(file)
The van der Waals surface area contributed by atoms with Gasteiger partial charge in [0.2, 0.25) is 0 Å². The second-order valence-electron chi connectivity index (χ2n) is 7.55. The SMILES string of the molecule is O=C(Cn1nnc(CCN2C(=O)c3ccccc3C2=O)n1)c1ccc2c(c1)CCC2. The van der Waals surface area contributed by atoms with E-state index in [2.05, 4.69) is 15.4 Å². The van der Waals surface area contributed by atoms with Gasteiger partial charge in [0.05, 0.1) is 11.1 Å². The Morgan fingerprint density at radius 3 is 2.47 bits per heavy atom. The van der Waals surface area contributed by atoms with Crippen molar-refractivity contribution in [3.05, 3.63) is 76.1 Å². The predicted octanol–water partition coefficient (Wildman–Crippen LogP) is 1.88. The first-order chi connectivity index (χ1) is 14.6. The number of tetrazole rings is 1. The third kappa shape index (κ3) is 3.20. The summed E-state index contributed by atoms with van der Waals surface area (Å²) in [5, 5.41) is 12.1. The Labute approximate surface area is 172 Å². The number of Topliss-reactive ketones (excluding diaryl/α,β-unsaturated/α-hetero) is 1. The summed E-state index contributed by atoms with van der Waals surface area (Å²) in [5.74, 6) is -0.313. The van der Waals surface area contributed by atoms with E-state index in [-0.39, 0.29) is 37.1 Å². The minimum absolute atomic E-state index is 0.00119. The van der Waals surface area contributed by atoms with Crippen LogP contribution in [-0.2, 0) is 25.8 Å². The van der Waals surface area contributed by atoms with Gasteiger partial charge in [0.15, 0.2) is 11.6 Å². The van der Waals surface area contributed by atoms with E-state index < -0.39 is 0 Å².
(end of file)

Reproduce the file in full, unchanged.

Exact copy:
The van der Waals surface area contributed by atoms with Gasteiger partial charge in [0.2, 0.25) is 0 Å². The second-order valence-electron chi connectivity index (χ2n) is 7.55. The SMILES string of the molecule is O=C(Cn1nnc(CCN2C(=O)c3ccccc3C2=O)n1)c1ccc2c(c1)CCC2. The van der Waals surface area contributed by atoms with E-state index in [2.05, 4.69) is 15.4 Å². The van der Waals surface area contributed by atoms with Gasteiger partial charge in [0.05, 0.1) is 11.1 Å². The Morgan fingerprint density at radius 3 is 2.47 bits per heavy atom. The van der Waals surface area contributed by atoms with Crippen molar-refractivity contribution in [3.05, 3.63) is 76.1 Å². The predicted octanol–water partition coefficient (Wildman–Crippen LogP) is 1.88. The first-order chi connectivity index (χ1) is 14.6. The number of tetrazole rings is 1. The third kappa shape index (κ3) is 3.20. The summed E-state index contributed by atoms with van der Waals surface area (Å²) in [5, 5.41) is 12.1. The Labute approximate surface area is 172 Å². The number of Topliss-reactive ketones (excluding diaryl/α,β-unsaturated/α-hetero) is 1. The summed E-state index contributed by atoms with van der Waals surface area (Å²) in [5.74, 6) is -0.313. The van der Waals surface area contributed by atoms with E-state index in [-0.39, 0.29) is 37.1 Å². The minimum absolute atomic E-state index is 0.00119. The van der Waals surface area contributed by atoms with Crippen LogP contribution in [-0.2, 0) is 25.8 Å². The van der Waals surface area contributed by atoms with Gasteiger partial charge in [0.15, 0.2) is 11.6 Å². The van der Waals surface area contributed by atoms with E-state index < -0.39 is 0 Å².